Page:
Brands are right to avoid misinformation online

An IAS survey found that ads appearing near false or misleading content eroded trust and brand perception among consumers.
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Advertisers and their media agencies generally agree that their ads appearing near false or misleading content is a quick way to erode trust in a brand. But do consumers feel the same way?

That’s something Integral Ad Science was looking to find out when it polled 1,189 adult internet users in July to gauge how they feel about brand responsibility when it comes to online misinformation.

In a previous IAS poll from May, marketing industry experts said one of their leading concerns is the potential impact on a brand’s reputation if their ads appear adjacent to misleading content, with 73% agreeing that ad buyers and sellers must avoid misinformation. A further 42% said they were concerned about the┬áimpact on their company’s reputation in the event of an adjacency near misinformation. What’s more, with the proliferation of misinformation online, 42% are concerned about this leading to trust in legitimate online content being eroded as well, leading to brand perception problems even if their ads appear near something truthful.

Consumers are aligned with advertiser concerns, if not more aware of the issue: 80% believe misinformation is a serious issue in digital media, with 71% saying they regularly encounter misinformation when browsing online, leaving brands at risk of ads appearing near misleading content.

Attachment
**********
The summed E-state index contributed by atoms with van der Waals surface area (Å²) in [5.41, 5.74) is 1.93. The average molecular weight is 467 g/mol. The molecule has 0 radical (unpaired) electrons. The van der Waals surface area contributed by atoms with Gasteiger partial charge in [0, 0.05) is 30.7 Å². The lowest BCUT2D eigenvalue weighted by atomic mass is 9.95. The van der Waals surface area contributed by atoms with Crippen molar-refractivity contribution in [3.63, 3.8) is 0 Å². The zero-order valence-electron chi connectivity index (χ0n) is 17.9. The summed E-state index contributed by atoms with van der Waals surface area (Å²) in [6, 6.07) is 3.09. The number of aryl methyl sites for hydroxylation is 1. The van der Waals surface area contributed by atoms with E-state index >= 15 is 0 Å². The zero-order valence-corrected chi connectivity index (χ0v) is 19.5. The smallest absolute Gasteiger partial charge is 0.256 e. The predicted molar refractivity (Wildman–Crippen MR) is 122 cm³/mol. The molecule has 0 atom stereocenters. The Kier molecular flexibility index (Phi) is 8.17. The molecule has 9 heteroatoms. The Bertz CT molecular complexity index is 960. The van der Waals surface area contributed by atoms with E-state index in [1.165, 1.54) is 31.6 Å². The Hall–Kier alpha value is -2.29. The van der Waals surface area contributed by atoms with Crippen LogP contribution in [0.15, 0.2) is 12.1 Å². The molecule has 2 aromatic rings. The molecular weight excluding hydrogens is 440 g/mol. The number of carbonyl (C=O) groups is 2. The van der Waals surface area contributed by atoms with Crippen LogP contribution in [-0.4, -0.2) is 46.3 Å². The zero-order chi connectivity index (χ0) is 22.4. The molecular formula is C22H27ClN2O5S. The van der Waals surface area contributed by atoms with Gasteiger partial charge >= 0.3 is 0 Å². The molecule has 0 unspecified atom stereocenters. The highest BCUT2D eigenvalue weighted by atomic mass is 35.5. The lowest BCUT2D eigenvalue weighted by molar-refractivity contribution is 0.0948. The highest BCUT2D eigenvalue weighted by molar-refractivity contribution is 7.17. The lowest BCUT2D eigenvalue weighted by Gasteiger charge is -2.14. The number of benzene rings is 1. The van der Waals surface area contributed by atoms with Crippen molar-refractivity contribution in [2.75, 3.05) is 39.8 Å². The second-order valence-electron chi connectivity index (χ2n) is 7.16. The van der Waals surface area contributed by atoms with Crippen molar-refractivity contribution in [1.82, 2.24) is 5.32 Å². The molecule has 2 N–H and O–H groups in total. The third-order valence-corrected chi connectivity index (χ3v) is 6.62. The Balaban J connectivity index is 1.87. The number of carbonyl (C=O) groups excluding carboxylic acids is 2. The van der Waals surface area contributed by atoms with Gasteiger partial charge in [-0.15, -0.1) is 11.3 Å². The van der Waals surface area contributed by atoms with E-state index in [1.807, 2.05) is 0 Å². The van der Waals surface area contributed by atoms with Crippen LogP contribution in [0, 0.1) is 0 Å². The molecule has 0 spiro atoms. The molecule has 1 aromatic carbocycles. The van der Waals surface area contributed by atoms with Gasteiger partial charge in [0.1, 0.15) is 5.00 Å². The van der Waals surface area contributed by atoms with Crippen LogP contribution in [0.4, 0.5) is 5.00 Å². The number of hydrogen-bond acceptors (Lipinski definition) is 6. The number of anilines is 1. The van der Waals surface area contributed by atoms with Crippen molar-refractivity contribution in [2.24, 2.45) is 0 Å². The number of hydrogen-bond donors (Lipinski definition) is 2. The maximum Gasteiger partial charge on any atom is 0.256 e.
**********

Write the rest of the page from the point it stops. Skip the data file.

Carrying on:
Those surveyed say they have a negative view of brands that advertise near misinformation, with 73% of consumers saying they agree or strongly agree that they would feel unfavorably towards brands that have been associated with misinformation. Consumers are also likely to take action and remember when a brand’s ads appear near misinformation, with 63% saying they are likely or very likely to remember brands that advertise next to misinformation, and 65% of consumers say that they are likely or very likely to stop buying from a brand that advertises next to misinformation.

When thinking of what misinformation, they consider many different types of content under this category. That includes the obvious, like misleading or fabricated content. But for some consumers, it also includes false or missing context, making false connections between information and propaganda.

A majority of consumers (62%) believe advertisers, agencies and publishers are equally responsible for ads appearing near misinformation. Others (16%) say advertisers are responsible; 14% say publishers are responsible; and 7% say agencies are responsible.

Brands that actively denounce misinformation are perceived more positively by 67% of consumers. A majority believe that trust in a brand is crucial to their purchasing decisions, and 69% of consumers say their level of trust influences their decision to engage with a brand’s products and services.

Featured image by axel2001.